This marvelous floating granite ball fountain is in front of the Nature Center at Holliday Park in Indianapolis.
Large crowds looking for that elusive bargain!
Each October Parke County, Indiana is the scene of the annual Covered Bridge Festival. This event sees close to two million people converging on the area for a ten day festival. While there are several beautiful vintage covered bridges scattered throughout the county, most folks come for the shopping.
And shopping there is! There are several small communities that become filled with vendor tents, food concession trailers and outdoor ‘yard sale’ type setups. It is true to state that if you can think of it it can be found for sale somewhere amongst the thousands of different vendors set up.
That’s our RV on the right in the background, set up at the old school campground at Bridgeton Indiana
We have set up camp in the little town of Bridgeton at an old (1920’s) school building grounds. There are several vendors set up on the grounds along with some food concession trailers. A few blocks north of our location there are hundreds of inside and outside vendors set up selling their wares. There are hand made crafts, new merchandise, antiques large and small and tons of “re-purposed” items. It is amazing how many ways an old wood pallet can be reused!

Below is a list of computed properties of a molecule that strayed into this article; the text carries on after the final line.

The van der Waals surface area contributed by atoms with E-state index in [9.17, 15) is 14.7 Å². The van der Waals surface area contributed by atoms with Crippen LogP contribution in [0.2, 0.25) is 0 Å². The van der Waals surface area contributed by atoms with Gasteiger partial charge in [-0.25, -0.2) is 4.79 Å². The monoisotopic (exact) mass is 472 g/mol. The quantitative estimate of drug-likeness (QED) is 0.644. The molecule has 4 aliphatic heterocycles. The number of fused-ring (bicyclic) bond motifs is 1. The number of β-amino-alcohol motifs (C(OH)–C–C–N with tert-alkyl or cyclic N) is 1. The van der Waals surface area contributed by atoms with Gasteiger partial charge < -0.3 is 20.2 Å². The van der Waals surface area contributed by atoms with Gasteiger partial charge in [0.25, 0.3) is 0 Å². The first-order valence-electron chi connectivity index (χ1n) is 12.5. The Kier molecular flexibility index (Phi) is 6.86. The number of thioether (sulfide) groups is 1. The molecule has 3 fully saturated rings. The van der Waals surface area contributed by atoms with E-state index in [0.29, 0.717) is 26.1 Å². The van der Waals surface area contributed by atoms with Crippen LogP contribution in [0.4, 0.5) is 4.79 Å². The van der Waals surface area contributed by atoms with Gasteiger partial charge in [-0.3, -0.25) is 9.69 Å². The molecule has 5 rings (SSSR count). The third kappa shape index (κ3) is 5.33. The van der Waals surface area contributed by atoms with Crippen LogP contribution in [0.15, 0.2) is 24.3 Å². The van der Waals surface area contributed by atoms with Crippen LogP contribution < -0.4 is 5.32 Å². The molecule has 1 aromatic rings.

One of the hundreds of vendor displays at Bridgeton
The Parke County Covered Bridge Festival should be on your bucket list. It is one of the largest festivals of its kind in the country. People from all over the country come to shop, as well as come to set up their booths and tents to sell. There are plenty of RV campgrounds nearby and many private land owners open their yards and fields for RVs to camp during the festival.
This display in front of an antique store aptly describes the Shipshewana area
Shipshewana, Indiana is a tiny community in LaGrange County in the northeast corner of the state. The rural area is one of the largest communities of Amish families in the Midwest. The main roads all have extra wide shoulders to allow for safe travel for the horse drawn buggies and wagons.
The area is known for its many tourist attractions, including a huge flea market that is open on Tuesdays and Wednesdays. In addition, there are many small shops in the town featuring hand made crafts, country decor items and antiques. As you might expect, you can take a horse drawn carriage ride or even enjoy a home made meal at one of the Amish homes who open there doors to visitors.
There are several nice RV parks in the area. All are reasonably priced. There is an RV park that is part of the flea market grounds. Enjoy a level, full hook up site that is just steps away from the market.
Restaurant, bakery and theater all in one!
Shipshewana is truly a must see stop for anyone traveling in northern Indiana. Note that several RV companies have their assembly plants in this area. Couple a trip to see RV’s being built with an enjoyable and interesting trip to Shipshewana Amish country and you will have a trip to remember.
Lots of interesting shops to visit.